The interview ended with “you will hear from us soon.” A week later we were notified of our pre-selection. We were the first team to be selected for TURN8 Round 4. Due diligence stage commenced. Lots of paperwork; lots of emails were exchanged and we were officially confirmed. Dubai, here we come! We jetted out of Ghana on February 6, 2015, using Ethiopia Air. We missed the connecting flight and spent a day in Addis Ababa. It was a very cold experience and coming from a tropical country; we had to brace ourselves. We landed in Dubai on February 8 at approximately 4:00 AM local time.

First cultural shock. Checked into our prized room, what is locally referred to as a partition room. It was no bigger than a cubicle. We had to adapt fast. Then came the food. No African food in sight. Time we introduced our tongues and taste buds to different cuisines.

On February 9 it was time to head to The Cribb, where TURN8 teams work. Armed with a map and an RTA card we set off. Everyone gets lost once in a while in a new environment. We ended up at a different Al Qouz. You couldn’t blame us. We hailed a cab and phoned the TURN8 Community Manager who gave the directions to the cab driver. One team (Cabit, now Paack) had arrived early for the start of the program. We exchanged pleasantries with them and settled in to work.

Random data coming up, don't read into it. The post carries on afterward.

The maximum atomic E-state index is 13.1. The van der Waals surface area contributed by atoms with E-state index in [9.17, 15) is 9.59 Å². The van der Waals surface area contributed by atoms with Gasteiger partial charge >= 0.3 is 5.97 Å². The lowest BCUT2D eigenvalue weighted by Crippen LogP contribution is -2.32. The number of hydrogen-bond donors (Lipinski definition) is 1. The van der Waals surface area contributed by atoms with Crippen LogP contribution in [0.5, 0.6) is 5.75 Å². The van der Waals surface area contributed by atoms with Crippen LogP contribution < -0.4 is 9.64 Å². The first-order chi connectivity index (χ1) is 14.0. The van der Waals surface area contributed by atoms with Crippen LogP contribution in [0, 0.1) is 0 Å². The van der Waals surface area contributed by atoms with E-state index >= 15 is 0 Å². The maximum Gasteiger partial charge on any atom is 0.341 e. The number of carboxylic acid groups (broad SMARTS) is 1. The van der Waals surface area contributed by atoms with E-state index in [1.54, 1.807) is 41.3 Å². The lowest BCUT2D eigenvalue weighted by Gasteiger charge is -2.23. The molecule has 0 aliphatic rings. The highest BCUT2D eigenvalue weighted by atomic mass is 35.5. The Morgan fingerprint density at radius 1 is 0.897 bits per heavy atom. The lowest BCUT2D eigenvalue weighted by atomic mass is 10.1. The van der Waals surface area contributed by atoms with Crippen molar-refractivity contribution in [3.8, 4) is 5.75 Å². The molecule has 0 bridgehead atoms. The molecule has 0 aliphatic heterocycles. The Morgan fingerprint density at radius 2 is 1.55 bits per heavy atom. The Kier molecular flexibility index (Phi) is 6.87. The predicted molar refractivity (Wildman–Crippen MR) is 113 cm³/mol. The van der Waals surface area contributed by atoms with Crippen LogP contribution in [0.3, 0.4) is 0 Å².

The program officially commenced and boy was it an exciting one, covering topics like business modeling, financials and other important knowledge entrepreneurs need to acquire to help them become better managers and steer the affairs of a startup. Passion alone cannot guarantee the success of your startup. Choosing mentors is one key pillar of the TURN8 program and it helps startups get invaluable knowledge and coaching from people with industry knowledge. Mentors, I term them as “rudders of a ship,” help steer a startup and avoid errors that have the potential of killing it.

From pitching events, barbecue parties, prototype building, etc., TURN8 has helped shaped our perspective in the startup business. TURN8 is more than an accelerator; it’s a family that is bent on making everyone succeed. You are chided if you go wrong, encouraged and praised if you do things right. You learn not to take anything personal but rather strive to improve who you are. Many of us came into the program with only passion as a tool, but we have acquired enormous knowledge that can last a lifetime. It’s been one heck of an amazing journey and we have no regrets for joining this beautiful experience.

Now all pumped up, psyched up and ready we await the Investor Demo Day on June 13, 2015. It’s going to be a celebration of handwork from these 120 acceleration days. The Arabian night is going to be lit by beautiful ideas. Join us as we make history.

More about Swappaholics find here:

Author: Francis Obirikorang, CEO at Swappaholics